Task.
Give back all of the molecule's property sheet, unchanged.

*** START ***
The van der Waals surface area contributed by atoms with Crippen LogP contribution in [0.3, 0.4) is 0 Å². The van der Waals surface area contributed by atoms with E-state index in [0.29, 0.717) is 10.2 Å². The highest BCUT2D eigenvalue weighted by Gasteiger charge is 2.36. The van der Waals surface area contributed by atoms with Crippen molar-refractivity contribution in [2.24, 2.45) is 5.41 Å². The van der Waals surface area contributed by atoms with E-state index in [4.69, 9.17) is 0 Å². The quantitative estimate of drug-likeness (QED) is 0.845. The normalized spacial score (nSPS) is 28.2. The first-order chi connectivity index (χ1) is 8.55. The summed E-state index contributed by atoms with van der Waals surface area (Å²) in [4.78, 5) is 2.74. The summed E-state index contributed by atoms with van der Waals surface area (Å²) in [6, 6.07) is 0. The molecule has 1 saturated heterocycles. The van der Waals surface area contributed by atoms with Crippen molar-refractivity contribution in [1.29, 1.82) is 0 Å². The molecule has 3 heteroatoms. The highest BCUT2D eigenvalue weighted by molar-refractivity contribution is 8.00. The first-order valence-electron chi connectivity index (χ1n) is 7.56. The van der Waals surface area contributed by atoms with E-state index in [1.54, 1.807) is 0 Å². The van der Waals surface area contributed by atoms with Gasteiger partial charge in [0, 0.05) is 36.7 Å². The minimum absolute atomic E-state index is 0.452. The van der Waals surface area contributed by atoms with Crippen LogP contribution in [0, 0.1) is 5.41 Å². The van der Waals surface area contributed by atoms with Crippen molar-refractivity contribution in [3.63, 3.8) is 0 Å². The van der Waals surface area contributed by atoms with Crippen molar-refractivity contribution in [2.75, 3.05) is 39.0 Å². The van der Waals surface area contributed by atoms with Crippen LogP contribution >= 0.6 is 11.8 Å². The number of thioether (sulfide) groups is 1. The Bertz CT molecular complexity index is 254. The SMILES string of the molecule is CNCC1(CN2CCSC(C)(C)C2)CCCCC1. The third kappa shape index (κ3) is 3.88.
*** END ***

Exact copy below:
The van der Waals surface area contributed by atoms with Crippen LogP contribution in [0.3, 0.4) is 0 Å². The van der Waals surface area contributed by atoms with E-state index in [0.29, 0.717) is 10.2 Å². The highest BCUT2D eigenvalue weighted by Gasteiger charge is 2.36. The van der Waals surface area contributed by atoms with Crippen molar-refractivity contribution in [2.24, 2.45) is 5.41 Å². The van der Waals surface area contributed by atoms with E-state index in [4.69, 9.17) is 0 Å². The quantitative estimate of drug-likeness (QED) is 0.845. The normalized spacial score (nSPS) is 28.2. The first-order chi connectivity index (χ1) is 8.55. The summed E-state index contributed by atoms with van der Waals surface area (Å²) in [4.78, 5) is 2.74. The summed E-state index contributed by atoms with van der Waals surface area (Å²) in [6, 6.07) is 0. The molecule has 1 saturated heterocycles. The van der Waals surface area contributed by atoms with Crippen molar-refractivity contribution in [1.29, 1.82) is 0 Å². The molecule has 3 heteroatoms. The highest BCUT2D eigenvalue weighted by molar-refractivity contribution is 8.00. The first-order valence-electron chi connectivity index (χ1n) is 7.56. The van der Waals surface area contributed by atoms with E-state index in [1.54, 1.807) is 0 Å². The van der Waals surface area contributed by atoms with Gasteiger partial charge in [0, 0.05) is 36.7 Å². The minimum absolute atomic E-state index is 0.452. The van der Waals surface area contributed by atoms with Crippen LogP contribution in [0, 0.1) is 5.41 Å². The van der Waals surface area contributed by atoms with Crippen molar-refractivity contribution in [3.63, 3.8) is 0 Å². The van der Waals surface area contributed by atoms with Crippen molar-refractivity contribution in [2.75, 3.05) is 39.0 Å². The van der Waals surface area contributed by atoms with Crippen LogP contribution >= 0.6 is 11.8 Å². The number of thioether (sulfide) groups is 1. The Bertz CT molecular complexity index is 254. The SMILES string of the molecule is CNCC1(CN2CCSC(C)(C)C2)CCCCC1. The third kappa shape index (κ3) is 3.88.